Spain Issues Largest Syndicated Deal In Euro Zone History


Spain’s economy made historic headlines on Wednesday: European Commissioner for Economic and Monetary Affairs Olli Rehn pointed out that Spanish banking sector bail-out has performed successfully, and head of Fitch Sovereign Group Douglas Renwick remarked external confidence in Spain improvement- both also warned about the long time it will take the country to recover employment-. Which is more important, it was the official day of Spanish banking system credit line cancellation, as well as of a milestone for the country’s Treasury:  a record 10-year syndicated bond issue amounting €10 bn.

Never before the country had sold such an amount in just one day. The syndicated bond sale was strongly oversubscribed by almost four times the sum on offer, just beaten by €44bn of EFSF’s first issue. Near 65% of the bonds were sold to foreign investors. Moreover, the Spanish debt issue was the largest in euro zone history for a syndicated sovereign bond.

The issue’s spread reached to 178 basis points above mid swap reference index, which is equivalent to a 3.84% yield, and consequently a premium of  3.74% priced on Wednesday at secondary market. “This 3.74% coupon contrast with 5.4% and 4.4% of 2013 January and March issues’, while 178 basis points spread near 200 and 100 b.p under those sales”, according to Santander’ analysts team.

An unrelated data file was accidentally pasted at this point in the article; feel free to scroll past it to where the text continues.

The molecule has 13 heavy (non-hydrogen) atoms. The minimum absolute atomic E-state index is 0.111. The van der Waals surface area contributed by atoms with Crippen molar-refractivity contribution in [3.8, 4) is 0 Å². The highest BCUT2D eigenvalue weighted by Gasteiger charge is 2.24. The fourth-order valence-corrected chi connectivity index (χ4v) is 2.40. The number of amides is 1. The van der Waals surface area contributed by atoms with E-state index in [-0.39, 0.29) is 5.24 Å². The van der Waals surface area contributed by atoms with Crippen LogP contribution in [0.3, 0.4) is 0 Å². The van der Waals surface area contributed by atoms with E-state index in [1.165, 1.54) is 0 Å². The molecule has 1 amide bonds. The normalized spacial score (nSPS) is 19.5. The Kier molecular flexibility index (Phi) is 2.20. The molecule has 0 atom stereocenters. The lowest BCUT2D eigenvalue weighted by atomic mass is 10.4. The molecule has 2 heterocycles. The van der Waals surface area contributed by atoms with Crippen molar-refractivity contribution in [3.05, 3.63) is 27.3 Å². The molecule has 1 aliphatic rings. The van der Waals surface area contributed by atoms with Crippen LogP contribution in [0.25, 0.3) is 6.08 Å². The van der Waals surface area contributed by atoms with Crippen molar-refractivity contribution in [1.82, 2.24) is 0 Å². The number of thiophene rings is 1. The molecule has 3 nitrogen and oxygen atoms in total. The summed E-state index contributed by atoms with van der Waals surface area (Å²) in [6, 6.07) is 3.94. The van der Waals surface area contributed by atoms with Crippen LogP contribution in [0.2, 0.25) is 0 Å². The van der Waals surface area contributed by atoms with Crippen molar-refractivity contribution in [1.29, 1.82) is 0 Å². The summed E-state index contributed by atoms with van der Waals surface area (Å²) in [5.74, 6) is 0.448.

Furthermore, experts at Afi also explain last Spanish bond issue’ success is due to the fact that “in a context of large liquidity, and minimum euro interest rates but a presumable increase of these in next quarters, investors continue to look for attractive bond sales which provides wider protection”.

The Spanish Treasury has already covered, including Wednesday syndicated one, 16.6% (€22,1bn) of 2014’s issues.


About the Author

Julia Pastor
Julia Pastor has broad experience in business writing for Consejeros Media Group at Consejeros, Consenso del Mercado and The Corner. Previously, she worked for the financial news agency GBA and contributed to El País Business. She holds a Master's in Financial Journalism and a degree in English from the Complutense University in Madrid.

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